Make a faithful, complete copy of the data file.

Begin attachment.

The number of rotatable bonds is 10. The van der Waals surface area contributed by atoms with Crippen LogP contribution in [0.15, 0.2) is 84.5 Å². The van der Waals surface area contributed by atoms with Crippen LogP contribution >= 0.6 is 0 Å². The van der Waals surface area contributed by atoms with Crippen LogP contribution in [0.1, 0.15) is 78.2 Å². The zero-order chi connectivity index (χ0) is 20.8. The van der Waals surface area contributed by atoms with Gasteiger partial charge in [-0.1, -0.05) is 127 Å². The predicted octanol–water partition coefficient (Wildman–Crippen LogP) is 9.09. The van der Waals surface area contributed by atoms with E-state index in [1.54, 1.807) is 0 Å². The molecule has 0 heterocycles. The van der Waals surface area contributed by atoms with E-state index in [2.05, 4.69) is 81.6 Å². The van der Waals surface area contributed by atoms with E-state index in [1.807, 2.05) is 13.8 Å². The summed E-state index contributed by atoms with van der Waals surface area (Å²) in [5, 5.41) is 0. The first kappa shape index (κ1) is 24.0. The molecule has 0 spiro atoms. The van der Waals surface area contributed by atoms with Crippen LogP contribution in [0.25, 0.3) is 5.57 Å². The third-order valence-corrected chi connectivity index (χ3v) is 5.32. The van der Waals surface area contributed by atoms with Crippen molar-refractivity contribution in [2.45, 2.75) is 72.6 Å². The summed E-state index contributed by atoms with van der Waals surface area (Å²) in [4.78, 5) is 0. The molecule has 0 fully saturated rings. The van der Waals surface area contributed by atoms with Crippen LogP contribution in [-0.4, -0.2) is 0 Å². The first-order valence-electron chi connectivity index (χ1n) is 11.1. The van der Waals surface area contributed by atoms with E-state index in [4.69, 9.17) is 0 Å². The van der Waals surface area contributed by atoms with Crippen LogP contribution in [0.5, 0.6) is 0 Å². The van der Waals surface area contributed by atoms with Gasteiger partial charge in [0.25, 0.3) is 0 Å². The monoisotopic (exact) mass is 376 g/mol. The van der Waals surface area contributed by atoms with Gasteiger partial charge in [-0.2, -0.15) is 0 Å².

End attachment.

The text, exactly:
The number of rotatable bonds is 10. The van der Waals surface area contributed by atoms with Crippen LogP contribution in [0.15, 0.2) is 84.5 Å². The van der Waals surface area contributed by atoms with Crippen LogP contribution >= 0.6 is 0 Å². The van der Waals surface area contributed by atoms with Crippen LogP contribution in [0.1, 0.15) is 78.2 Å². The zero-order chi connectivity index (χ0) is 20.8. The van der Waals surface area contributed by atoms with Gasteiger partial charge in [-0.1, -0.05) is 127 Å². The predicted octanol–water partition coefficient (Wildman–Crippen LogP) is 9.09. The van der Waals surface area contributed by atoms with E-state index in [1.54, 1.807) is 0 Å². The molecule has 0 heterocycles. The van der Waals surface area contributed by atoms with E-state index in [2.05, 4.69) is 81.6 Å². The van der Waals surface area contributed by atoms with E-state index in [1.807, 2.05) is 13.8 Å². The summed E-state index contributed by atoms with van der Waals surface area (Å²) in [5, 5.41) is 0. The first kappa shape index (κ1) is 24.0. The molecule has 0 spiro atoms. The van der Waals surface area contributed by atoms with Crippen LogP contribution in [0.25, 0.3) is 5.57 Å². The third-order valence-corrected chi connectivity index (χ3v) is 5.32. The van der Waals surface area contributed by atoms with Crippen molar-refractivity contribution in [2.45, 2.75) is 72.6 Å². The summed E-state index contributed by atoms with van der Waals surface area (Å²) in [4.78, 5) is 0. The molecule has 0 fully saturated rings. The van der Waals surface area contributed by atoms with Crippen LogP contribution in [-0.4, -0.2) is 0 Å². The first-order valence-electron chi connectivity index (χ1n) is 11.1. The van der Waals surface area contributed by atoms with E-state index in [4.69, 9.17) is 0 Å². The van der Waals surface area contributed by atoms with Crippen LogP contribution in [0.5, 0.6) is 0 Å². The van der Waals surface area contributed by atoms with Gasteiger partial charge in [0.25, 0.3) is 0 Å². The monoisotopic (exact) mass is 376 g/mol. The van der Waals surface area contributed by atoms with Gasteiger partial charge in [-0.2, -0.15) is 0 Å².